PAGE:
Too many horses miss out on the amazing value of an extended trot.
There’s something almost magical about trotting fast on a loose rein with the rider’s hands forward, wide, and low. This hand position allows you to keep the horse looking straight ahead where he’s going without impeding his forward motion.
And it’s best to do this out of an arena so the horse can get out and go somewhere. Find a long dirt road or trot out through a pasture from corner to corner. The bigger the area, and the more ground you can allow the horse to cover in an extended trot, the better.
Convince Your Horse
If you observe loose horses out in a field, they all obviously know how to move in an extended form. But many horses have not been convinced that they can travel in that same natural and balanced way with a saddle and rider on their back. This is a major root cause of anxiety and spookiness.
More info about spooky horses: Why Is My Horse Spooky?
There’s nothing I’ve found that helps a horse’s mentality more than an extended trot.
Benefits Of An Extended Trot
A standard practice in the horse world is to lope circles. And there’s a time for that. But remember that loping is similar to a human lifting weights. An extended trot is more like the human equivalent of swimming.
An extended trot will help develop strength and maintain the health of a horse’s overall body. It also helps get him off his front end and travel in a more balanced way. And that will contribute to his longevity.
Long trotting will form the habit of putting forth some effort in a horse’s thoughts and movements. It will make him mentally and physically lighter.
Extended Trot For Loping
People often have trouble getting a horse to lope without things going weird. Either they can’t get the horse to lope at all, or he picks up the wrong lead, or he crow hops.
A free, extended trot is the tick to loping. Ask your horse to trot. Then to trot a little faster. When he speeds up, reward that by releasing all pressure and make it feel good. Then ask for a more extended trot again. And again.
Resist the urge to come in from left field and kick him into a lope. The loping needs to be your horse’s own idea. And the way to set that up is via the extended trot. He will decide he can’t trot any faster, so he needs to lope. But it’s his idea.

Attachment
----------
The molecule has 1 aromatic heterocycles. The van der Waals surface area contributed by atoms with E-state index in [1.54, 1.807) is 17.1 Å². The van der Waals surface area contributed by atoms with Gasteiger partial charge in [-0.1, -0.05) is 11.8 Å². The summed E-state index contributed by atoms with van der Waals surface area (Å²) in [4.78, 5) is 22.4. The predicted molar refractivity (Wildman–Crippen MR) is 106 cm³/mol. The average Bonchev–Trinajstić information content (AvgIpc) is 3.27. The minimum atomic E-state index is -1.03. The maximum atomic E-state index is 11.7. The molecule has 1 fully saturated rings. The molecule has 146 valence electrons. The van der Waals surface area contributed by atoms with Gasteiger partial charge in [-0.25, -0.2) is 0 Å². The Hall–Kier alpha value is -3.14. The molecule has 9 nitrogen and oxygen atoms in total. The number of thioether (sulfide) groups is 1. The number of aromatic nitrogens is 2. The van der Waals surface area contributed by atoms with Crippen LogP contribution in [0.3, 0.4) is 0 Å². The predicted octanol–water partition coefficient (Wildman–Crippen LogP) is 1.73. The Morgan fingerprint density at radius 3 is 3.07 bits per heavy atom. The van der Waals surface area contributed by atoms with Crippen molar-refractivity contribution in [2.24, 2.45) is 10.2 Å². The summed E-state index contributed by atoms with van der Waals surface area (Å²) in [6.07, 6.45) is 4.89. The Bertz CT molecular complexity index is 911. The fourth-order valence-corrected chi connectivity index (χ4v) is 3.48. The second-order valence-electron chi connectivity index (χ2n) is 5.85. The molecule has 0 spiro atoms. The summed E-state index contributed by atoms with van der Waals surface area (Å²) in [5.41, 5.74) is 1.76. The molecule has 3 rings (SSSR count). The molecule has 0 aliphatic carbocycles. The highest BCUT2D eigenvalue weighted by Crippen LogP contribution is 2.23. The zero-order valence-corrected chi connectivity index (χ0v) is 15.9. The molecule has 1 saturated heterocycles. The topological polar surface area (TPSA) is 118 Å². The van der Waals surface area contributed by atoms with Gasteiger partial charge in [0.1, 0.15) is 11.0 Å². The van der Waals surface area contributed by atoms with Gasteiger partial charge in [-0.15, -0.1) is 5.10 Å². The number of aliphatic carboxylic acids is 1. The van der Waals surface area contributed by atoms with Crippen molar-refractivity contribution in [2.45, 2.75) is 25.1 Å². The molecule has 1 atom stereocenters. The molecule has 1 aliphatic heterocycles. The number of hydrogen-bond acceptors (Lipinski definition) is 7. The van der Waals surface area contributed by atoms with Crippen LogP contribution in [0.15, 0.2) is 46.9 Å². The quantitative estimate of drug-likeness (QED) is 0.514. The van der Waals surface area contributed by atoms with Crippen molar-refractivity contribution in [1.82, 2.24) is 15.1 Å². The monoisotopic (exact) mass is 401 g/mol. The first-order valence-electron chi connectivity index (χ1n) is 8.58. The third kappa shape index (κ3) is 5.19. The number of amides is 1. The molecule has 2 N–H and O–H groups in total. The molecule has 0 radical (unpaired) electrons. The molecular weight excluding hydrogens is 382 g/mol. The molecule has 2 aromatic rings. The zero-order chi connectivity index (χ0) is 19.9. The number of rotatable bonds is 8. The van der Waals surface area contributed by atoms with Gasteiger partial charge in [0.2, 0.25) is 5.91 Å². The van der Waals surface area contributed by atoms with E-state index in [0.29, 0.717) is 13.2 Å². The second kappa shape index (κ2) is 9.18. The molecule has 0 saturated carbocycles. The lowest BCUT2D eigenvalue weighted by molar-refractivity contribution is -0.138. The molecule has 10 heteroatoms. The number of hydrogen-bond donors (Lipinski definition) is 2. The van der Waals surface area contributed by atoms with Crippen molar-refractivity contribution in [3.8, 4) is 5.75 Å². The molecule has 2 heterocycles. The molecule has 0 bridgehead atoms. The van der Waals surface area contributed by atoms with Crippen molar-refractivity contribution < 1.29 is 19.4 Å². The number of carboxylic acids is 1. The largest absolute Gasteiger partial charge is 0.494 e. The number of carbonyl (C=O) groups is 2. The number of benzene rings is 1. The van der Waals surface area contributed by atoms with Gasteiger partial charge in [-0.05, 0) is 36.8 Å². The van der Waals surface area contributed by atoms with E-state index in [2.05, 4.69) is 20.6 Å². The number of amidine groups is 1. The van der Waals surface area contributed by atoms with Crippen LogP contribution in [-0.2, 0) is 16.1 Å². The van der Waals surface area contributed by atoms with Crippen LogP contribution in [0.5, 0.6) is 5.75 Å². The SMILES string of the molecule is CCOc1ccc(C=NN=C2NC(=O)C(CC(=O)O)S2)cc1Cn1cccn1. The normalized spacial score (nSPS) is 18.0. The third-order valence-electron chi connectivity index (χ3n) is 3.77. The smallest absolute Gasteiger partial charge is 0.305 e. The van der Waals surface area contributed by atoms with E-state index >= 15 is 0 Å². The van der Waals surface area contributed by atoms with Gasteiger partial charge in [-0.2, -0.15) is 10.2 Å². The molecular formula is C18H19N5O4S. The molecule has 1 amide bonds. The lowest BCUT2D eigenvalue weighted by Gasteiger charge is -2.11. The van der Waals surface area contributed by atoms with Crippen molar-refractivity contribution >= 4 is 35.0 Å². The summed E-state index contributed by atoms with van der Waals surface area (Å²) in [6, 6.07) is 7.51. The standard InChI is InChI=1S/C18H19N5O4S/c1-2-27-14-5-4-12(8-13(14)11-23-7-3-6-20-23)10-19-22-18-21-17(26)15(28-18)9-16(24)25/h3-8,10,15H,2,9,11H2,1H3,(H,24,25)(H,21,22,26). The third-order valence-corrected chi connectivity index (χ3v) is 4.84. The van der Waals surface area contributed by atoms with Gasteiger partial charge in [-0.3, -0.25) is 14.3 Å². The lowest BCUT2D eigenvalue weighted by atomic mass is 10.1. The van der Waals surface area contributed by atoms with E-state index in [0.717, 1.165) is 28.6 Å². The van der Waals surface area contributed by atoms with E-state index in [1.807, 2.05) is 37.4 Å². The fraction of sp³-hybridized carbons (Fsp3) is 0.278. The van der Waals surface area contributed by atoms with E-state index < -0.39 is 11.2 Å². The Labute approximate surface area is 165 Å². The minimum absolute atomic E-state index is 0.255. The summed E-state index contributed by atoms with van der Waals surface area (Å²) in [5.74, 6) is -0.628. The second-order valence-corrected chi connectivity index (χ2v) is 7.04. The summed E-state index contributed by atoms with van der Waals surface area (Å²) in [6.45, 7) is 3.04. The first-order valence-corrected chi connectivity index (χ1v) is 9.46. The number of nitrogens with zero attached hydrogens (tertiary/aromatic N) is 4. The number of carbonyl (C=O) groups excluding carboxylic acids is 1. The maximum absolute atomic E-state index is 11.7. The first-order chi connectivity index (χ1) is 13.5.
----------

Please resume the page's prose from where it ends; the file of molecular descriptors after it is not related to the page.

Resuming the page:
In a correct canter (or lope) the inside leg carries the horse. The ouside leg thrusts. If the hind legs are too close together, he will either use both hind legs to carry, or both to thrust. Balance is lost. Once the horse has impulsion at the trot by making long strides, the muscles of his hind legs are stretched and strenghtened. The underlying cause that prevents a horse from cantering correctly is removed.
Watch this video: How To Get More Try Out Of Your Horse
Extended Trot For Picking Up The Correct Lead
The extended trot is also valued as the best way for a horse to naturally pick up the correct lead. At a recent clinic, there was a participant who said that her horse would not pick up his left lead. She had sent him to two different trainers that had worked on it for several months with no success.
So I got on the horse and had him really trot. And then I asked him to trot faster. And faster. He decided he needed to lope and very smoothly picked up his left lead on the first attempt.
I’ve had about a 98% success rate using the extended trot to pick up the correct lead. True story.
Tips to improve your riding: How to Ride A Horse
Find The Balance
It’s surprising to find how many horses can not open their gait, lengthen their spine, and travel with some extension in a trot. Or even a walk and lope. Maybe it’s because so much emphasis has been put on keeping a horse slow and soft. And that’s important, too.
But if a horse is never asked or allowed to extend, he gets in the habit of only traveling in this bound up way. And that tends to also cause a horse to be bound up in his mind.
So don’t underestimate the value of an extended trot. It will do wonders for your horse. I promise.
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